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Interview of Professor Joachim Szodruch, Chairman of the Board of Hamburg Aviation

Professor Joachim Szodruch, Chairman of the Board of Hamburg Aviation, evaluates the efforts made in the frame of FP7 to reach the targets set by the Vision 2020, comments on the realization of Horizon 2020 in Aeronautics-related upstream research, discusses the role of Academia in the new context, and many more.

Q1) You have been one of the very active players at the European level by occupying some key professional positions for realizing the Vision 2020 for Aeronautics. On the other side the year 2020 is approaching near. How do you evaluate the efforts made in the frame of FP7 in order to achieve the targets set by the Vision 2020?
It was at the end of the last century when a small group (namely Aeronautical Advisory Group) discussed not only the set-up of ACARE but also gave some thought to the goals to be defined. So we saw plenty of time ahead of us to research and to demonstrate the various technologies which were supposed to dominate the next generation of aircraft. The very ambitious goals were technically and politically motivated in order to stimulate the engineers and scientists but also to get the attention of the politicians in the Member States as well as at European level. Looking back I was at that time not at all sure if the European stakeholders would accept these goals which were supposed to provide the basis for the Vision 2020. ACARE was eventually initiated and with the large group of experts (up to 500 people were involved) the Vision 2020 was written and by all agreed with unchanged ambitious goals. It became OUR common European Vision!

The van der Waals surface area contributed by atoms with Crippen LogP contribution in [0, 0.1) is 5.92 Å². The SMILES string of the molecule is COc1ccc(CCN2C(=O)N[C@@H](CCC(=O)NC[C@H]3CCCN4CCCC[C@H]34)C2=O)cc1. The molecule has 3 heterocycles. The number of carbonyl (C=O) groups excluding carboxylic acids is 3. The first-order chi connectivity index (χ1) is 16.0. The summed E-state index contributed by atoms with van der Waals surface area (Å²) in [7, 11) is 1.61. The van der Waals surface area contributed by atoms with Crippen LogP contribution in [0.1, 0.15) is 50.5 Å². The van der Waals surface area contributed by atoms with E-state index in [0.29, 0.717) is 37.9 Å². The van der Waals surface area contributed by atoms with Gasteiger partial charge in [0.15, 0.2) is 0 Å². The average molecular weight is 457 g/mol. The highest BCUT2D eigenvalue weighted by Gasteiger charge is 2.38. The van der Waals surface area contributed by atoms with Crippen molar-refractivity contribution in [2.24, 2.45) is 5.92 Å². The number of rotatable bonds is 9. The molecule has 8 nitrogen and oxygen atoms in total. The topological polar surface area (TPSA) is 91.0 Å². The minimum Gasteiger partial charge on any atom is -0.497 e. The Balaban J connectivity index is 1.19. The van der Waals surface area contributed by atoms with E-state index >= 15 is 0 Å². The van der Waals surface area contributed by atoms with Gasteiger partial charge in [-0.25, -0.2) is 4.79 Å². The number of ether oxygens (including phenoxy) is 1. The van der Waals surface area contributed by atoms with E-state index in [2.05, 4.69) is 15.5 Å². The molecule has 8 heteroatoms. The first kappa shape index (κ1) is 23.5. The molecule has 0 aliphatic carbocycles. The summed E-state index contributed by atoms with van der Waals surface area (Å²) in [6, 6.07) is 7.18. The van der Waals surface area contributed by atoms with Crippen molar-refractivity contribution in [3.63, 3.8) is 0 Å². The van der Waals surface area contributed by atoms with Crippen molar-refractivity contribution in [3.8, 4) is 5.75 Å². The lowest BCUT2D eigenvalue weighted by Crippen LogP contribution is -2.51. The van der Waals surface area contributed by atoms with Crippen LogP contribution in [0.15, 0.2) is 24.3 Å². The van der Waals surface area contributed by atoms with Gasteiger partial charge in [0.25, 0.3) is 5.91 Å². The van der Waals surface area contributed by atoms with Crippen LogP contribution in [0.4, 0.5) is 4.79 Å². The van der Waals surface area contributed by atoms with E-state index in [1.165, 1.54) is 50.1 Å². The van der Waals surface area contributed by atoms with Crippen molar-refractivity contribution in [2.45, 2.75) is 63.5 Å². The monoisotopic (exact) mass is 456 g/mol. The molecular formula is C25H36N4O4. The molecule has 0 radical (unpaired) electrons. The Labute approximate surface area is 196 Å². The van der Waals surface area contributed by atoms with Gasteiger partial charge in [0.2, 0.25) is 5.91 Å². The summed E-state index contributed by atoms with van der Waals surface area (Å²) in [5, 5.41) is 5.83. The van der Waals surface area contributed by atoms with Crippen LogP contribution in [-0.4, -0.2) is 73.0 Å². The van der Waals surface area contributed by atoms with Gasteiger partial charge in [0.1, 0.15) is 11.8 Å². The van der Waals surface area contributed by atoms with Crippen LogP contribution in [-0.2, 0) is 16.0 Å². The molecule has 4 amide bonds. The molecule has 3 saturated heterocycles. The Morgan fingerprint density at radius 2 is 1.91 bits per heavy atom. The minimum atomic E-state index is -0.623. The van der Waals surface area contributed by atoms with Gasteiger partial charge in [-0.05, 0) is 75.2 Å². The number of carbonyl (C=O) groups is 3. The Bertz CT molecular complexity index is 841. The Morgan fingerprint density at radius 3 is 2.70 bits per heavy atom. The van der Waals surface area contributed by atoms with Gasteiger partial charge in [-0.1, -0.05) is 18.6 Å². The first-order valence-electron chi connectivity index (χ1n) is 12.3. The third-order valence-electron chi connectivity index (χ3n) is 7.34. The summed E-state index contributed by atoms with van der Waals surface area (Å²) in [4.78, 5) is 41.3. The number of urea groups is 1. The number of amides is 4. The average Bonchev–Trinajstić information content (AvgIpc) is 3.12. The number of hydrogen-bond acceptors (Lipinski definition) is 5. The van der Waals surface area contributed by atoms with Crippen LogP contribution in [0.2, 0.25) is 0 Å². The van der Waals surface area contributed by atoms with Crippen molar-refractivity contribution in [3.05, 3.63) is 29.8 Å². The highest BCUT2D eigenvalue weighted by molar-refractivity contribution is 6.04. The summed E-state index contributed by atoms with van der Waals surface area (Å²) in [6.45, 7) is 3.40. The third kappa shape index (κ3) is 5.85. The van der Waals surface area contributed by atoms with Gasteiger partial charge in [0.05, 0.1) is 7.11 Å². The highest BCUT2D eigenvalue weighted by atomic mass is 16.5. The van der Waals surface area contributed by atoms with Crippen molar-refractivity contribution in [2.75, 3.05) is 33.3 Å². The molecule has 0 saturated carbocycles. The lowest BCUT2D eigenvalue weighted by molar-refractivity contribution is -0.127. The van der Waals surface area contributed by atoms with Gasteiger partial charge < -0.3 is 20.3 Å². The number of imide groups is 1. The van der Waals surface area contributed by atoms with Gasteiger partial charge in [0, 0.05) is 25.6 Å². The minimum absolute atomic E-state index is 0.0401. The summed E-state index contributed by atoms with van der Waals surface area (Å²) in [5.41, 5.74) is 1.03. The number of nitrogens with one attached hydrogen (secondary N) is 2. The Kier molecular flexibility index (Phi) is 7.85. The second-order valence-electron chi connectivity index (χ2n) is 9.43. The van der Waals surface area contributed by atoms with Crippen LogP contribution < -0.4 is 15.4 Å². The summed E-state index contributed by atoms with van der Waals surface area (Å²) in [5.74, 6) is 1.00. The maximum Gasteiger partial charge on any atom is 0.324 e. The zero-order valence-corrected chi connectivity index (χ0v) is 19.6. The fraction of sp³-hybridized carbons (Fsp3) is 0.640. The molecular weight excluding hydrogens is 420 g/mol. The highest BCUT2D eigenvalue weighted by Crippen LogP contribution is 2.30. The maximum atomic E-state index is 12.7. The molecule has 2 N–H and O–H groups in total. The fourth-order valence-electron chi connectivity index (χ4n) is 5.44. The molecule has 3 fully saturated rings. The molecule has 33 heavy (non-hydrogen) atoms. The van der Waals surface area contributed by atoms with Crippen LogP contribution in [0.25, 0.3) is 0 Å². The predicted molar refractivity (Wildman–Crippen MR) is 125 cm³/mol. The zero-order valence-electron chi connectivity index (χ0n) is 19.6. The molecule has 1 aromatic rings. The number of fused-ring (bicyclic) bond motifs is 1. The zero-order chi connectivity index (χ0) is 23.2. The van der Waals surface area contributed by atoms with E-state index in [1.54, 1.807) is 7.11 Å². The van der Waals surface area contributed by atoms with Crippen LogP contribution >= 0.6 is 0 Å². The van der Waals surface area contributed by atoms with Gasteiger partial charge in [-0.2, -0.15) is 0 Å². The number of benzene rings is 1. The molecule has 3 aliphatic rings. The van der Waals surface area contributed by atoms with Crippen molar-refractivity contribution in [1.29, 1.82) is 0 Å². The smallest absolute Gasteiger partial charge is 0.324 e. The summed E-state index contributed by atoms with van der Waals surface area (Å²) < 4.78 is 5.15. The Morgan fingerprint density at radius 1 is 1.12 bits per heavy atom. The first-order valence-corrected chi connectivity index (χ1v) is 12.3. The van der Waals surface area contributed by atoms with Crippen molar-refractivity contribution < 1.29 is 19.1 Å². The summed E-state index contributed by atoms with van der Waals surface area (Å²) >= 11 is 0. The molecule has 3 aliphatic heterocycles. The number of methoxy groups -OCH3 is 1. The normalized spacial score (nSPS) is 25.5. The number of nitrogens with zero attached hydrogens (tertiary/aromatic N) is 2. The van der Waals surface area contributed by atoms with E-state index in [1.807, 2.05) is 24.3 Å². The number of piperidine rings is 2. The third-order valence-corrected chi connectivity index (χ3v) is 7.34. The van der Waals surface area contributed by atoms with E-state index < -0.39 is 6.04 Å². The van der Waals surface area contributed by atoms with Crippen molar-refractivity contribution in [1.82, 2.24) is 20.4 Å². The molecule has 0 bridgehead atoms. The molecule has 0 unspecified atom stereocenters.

This background is important to realise before the question about the achievements can be answered and understood. In the following years not only the European Framework Programs, the EREA network, organisations like Eurocontrol as well as the national research was dedicated totally to the goals of the Vision 2020. This combined effort by everybody made it possible that progress toward the goals was excellent. In various evaluations and reports at "Vision 2020 midterm" in 2010 we could read that most of the goals reached quite a high level of fulfillment and if the ongoing research goes ahead like planned up to 80% of the goals could be demonstrated within a reasonable time frame. Looking back now 15 years when the first papers and initial presentations of Vision 2020 were made public I am honestly very pleased about the achievements to this date and optimistic concerning the year 2020.  This technical progress however is based to a large extent to something we also had to learn over the past decades, the powerful way of a deep and trustful cooperation within the European aeronautical research community (including of course some international partners).